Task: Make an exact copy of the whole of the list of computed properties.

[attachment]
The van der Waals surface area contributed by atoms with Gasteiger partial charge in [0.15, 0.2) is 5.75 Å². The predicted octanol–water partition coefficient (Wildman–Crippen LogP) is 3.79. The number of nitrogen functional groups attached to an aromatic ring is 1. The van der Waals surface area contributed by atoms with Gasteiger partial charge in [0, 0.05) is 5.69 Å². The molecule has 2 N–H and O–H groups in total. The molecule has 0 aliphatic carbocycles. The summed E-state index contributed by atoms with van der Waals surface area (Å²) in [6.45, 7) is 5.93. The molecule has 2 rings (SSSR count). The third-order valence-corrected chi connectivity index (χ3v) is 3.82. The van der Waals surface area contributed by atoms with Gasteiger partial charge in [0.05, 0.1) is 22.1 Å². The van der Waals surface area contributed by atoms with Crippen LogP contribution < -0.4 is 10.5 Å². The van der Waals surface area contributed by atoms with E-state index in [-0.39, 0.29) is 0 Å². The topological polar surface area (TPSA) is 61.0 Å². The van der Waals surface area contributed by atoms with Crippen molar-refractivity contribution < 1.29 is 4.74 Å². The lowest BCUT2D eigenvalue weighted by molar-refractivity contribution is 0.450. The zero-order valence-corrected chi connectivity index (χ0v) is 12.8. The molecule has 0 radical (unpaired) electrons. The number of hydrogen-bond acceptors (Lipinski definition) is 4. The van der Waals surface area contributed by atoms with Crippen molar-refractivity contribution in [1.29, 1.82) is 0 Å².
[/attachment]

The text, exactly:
The van der Waals surface area contributed by atoms with Gasteiger partial charge in [0.15, 0.2) is 5.75 Å². The predicted octanol–water partition coefficient (Wildman–Crippen LogP) is 3.79. The number of nitrogen functional groups attached to an aromatic ring is 1. The van der Waals surface area contributed by atoms with Gasteiger partial charge in [0, 0.05) is 5.69 Å². The molecule has 2 N–H and O–H groups in total. The molecule has 0 aliphatic carbocycles. The summed E-state index contributed by atoms with van der Waals surface area (Å²) in [6.45, 7) is 5.93. The molecule has 2 rings (SSSR count). The third-order valence-corrected chi connectivity index (χ3v) is 3.82. The van der Waals surface area contributed by atoms with Gasteiger partial charge in [0.05, 0.1) is 22.1 Å². The van der Waals surface area contributed by atoms with Crippen LogP contribution < -0.4 is 10.5 Å². The van der Waals surface area contributed by atoms with E-state index in [-0.39, 0.29) is 0 Å². The topological polar surface area (TPSA) is 61.0 Å². The van der Waals surface area contributed by atoms with Crippen molar-refractivity contribution < 1.29 is 4.74 Å². The lowest BCUT2D eigenvalue weighted by molar-refractivity contribution is 0.450. The zero-order valence-corrected chi connectivity index (χ0v) is 12.8. The molecule has 0 radical (unpaired) electrons. The number of hydrogen-bond acceptors (Lipinski definition) is 4. The van der Waals surface area contributed by atoms with Crippen molar-refractivity contribution in [1.29, 1.82) is 0 Å².